“The apostles said to the Lord, ‘Increase our faith!’ He replied, ‘If you have faith as small as a mustard seed, you can say to this mulberry tree, ‘Be uprooted and planted in the sea,’ and it will obey you.'” (Luke 17:5-6 NIV)
Faith is so vital to the Christian life that Scripture tells us, without faith it is impossible to please God (Hebrews 11:6). And yet faith is such a powerful gift from God (Ephesians 2:8-9) that with just a tiny measure of it, the size of a mustard seed, Christ told His disciples they could move mountains. So, what does it mean to have “mustard seed faith”?
Certainly, the statement about uprooting trees by faith is not to be taken literally. No one can do such thing, no matter how great their faith. But the key to understanding the passage is the nature of faith, which is a gift from God. The mustard seed is not the smallest seed known today, but it was the smallest seed used by Palestinian farmers and gardeners. Under favorable conditions the plant could reach ten feet in height. Therefore, the conclusion is that the amount of faith needed to do great things is very small indeed. You see, the mustard seed even though small, will eventually grow into a huge tree. So, too, does the tiniest bit of faith, when it is faith in God, grow to immense proportions in the lives of believers and spreading out to influence all those they come into contact with. Thus, the key is not to be consumed with how small our faith is in regards to other people’s faith; but intead is to have faith in God, and trust Him to increase our faith.
“Dear Lord, I come before You in faith, trusting in Your ability and willingness to hear and answer my prayers. And Lord, when my faith is not as strong as it should be; when my faith is shaken by life’s trials, please Lord, increase my faith. Amen.
God Loves You, and Will Use You, Just the Way You Are!
“O Lord, you have searched me and known me. You know when I sit down and when I rise up; you discern my thoughts from far away. For it was you who formed my inward parts; you knit me together in my mother’s womb. I praise you, for I am fearfully and wonderfully made. Wonderful are your works; that I know very well.” (Psalm 139:1-2;13-14; NRSV)
I once read a story that beautifully illustrates the value of cracked pots: (God Uses Imperfect People Too!)
A water bearer in India had two large pots hanging at the ends of a pole that he carried across his neck. One of the pots was perfect and always delivered a full portion of water at the end of the long walk from the stream to the master’s house. The other pot had a crack in it, and by the time it reached its destination, it was only half full. Every day for two years the water bearer delivered only one and one-half pots of water to the master’s house. Of course, the perfect pot was proud of its accomplishments—perfect to the end for which it was made. The poor little cracked pot was ashamed of its imperfections and miserable that it could accomplish only half of what it had been designed to do. After two years of what the imperfect pot perceived to be a bitter failure, it spoke to the water bearer and said, “I am ashamed of myself, and I want to apologize to you.”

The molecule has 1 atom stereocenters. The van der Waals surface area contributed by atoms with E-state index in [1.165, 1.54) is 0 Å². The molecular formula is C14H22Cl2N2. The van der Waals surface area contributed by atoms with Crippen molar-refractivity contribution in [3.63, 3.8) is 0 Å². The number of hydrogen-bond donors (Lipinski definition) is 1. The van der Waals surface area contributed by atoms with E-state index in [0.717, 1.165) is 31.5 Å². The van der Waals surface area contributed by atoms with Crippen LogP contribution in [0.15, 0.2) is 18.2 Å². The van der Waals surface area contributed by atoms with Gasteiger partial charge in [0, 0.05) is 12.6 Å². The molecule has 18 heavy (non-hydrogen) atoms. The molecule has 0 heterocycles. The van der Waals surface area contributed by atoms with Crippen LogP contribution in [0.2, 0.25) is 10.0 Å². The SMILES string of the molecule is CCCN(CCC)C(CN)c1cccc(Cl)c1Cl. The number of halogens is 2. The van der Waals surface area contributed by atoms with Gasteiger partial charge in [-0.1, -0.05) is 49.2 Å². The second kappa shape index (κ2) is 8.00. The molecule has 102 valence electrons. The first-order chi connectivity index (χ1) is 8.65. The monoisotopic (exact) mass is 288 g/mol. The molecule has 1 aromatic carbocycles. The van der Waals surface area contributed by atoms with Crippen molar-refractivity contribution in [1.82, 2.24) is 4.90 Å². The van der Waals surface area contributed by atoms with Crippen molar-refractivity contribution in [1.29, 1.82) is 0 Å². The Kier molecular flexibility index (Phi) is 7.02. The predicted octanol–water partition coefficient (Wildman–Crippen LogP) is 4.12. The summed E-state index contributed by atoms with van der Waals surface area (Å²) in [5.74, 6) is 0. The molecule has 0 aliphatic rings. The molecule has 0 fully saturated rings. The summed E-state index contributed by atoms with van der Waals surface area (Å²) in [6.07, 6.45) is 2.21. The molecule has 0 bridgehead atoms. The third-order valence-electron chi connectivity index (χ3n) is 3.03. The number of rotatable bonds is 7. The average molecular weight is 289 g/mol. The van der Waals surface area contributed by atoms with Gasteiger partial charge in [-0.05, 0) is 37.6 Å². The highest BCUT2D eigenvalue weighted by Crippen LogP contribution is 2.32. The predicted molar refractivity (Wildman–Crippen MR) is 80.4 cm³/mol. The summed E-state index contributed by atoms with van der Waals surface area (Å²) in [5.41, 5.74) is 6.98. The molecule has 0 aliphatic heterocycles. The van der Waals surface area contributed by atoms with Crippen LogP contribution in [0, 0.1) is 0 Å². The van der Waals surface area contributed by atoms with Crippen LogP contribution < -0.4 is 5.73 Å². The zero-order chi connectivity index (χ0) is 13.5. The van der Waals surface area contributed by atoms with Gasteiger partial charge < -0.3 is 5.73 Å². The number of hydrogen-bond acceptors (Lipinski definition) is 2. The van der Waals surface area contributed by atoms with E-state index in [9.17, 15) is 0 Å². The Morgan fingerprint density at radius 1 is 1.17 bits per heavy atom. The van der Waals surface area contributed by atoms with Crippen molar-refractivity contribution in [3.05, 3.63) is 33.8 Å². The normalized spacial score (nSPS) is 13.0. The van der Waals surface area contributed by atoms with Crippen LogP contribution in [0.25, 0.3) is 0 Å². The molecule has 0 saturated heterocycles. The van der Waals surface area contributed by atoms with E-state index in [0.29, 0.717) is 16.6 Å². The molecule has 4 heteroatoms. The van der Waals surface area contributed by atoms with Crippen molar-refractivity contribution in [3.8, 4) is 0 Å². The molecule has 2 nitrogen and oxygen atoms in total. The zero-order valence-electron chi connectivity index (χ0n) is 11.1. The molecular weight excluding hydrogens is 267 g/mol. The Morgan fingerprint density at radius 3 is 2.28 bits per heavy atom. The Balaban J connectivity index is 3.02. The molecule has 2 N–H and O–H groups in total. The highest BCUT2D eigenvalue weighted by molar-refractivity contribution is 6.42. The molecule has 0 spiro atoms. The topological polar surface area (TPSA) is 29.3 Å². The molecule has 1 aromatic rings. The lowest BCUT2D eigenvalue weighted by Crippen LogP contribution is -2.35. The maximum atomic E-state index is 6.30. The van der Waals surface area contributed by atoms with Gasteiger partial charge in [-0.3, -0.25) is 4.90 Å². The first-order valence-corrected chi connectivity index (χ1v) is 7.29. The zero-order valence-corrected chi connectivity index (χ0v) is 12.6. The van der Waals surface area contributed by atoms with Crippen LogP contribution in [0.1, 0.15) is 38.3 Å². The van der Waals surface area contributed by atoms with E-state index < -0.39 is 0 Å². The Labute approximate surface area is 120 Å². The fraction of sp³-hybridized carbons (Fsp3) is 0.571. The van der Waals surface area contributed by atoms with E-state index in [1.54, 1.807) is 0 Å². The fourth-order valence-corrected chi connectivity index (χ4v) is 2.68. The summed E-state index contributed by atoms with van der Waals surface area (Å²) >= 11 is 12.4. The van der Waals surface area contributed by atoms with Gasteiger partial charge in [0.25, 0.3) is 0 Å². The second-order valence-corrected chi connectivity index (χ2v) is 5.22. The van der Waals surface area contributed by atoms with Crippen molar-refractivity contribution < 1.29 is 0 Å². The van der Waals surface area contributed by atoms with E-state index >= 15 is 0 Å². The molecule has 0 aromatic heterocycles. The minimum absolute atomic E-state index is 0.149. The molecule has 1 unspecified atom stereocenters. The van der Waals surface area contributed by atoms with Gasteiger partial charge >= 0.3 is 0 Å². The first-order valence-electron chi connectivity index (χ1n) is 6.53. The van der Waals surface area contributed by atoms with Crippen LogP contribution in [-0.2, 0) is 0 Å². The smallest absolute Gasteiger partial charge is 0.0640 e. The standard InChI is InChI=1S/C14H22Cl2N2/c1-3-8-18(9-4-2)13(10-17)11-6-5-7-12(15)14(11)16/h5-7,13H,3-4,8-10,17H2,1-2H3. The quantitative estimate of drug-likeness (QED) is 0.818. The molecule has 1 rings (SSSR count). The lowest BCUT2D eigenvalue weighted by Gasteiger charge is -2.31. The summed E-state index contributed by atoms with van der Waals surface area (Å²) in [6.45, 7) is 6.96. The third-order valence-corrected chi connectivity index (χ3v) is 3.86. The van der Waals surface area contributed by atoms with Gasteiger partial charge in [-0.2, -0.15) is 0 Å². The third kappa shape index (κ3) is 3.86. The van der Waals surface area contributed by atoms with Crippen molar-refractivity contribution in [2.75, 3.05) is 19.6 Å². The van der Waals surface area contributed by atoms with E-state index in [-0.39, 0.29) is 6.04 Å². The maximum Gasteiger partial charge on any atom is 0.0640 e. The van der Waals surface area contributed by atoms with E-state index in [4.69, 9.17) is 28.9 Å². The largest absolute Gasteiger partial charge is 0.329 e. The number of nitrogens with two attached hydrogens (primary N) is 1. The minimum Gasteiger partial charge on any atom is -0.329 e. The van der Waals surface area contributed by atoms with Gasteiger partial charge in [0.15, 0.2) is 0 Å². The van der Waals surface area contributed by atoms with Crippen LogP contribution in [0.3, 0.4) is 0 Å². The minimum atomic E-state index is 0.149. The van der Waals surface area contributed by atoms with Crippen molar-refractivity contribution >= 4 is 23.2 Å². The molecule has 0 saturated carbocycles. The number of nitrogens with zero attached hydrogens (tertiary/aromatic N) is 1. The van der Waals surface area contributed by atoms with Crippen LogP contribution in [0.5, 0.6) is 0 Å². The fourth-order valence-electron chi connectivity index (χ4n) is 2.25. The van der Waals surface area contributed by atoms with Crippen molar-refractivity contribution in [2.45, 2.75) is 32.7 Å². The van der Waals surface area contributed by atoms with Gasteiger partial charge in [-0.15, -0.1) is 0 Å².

“Why?” asked the bearer, “What are you ashamed of?”
“Well, for these past two years, I have been able to deliver only half a load of water each day because this crack in my side allows water to leak out all the way back to the master’s house. Because of my flaws, you have to do all this work without getting the full value of your efforts,” the pot said.
The water bearer felt sorry for the old cracked pot, and in his compassion he said, “As we return to the master’s house, I want you to notice the beautiful flowers along the path.” Indeed, as they went up the hill, the old cracked pot noticed the beautiful wild flowers on the side of the path. But at the end of the trail, it still felt bad because half of its load had leaked out once again.
Then the bearer said to the pot, “Did you notice that there were flowers only on your side of the path and not on the other pot’s side? That’s because I’ve always known about your flaw and took advantage of it by planting flower seeds on your side of the path. Every day as we walked back from the stream, you watered those seeds, and for two years I have picked these beautiful flowers to decorate my master’s table. Without you being just what you are, he would not have had this beauty to grace his house.”
“Dear God, thank you for using me, “one of your cracked pots.” I give You my gifts and talents, and all that I am, to be used in service to You, dear Lord, and to others, as You see fit. Thank You, Lord, for looking beyond my faults and my imperfections, and for seeing my need and desire to be used by You. Most of all, thank You for loving me. Amen.” Pastor Marjorie!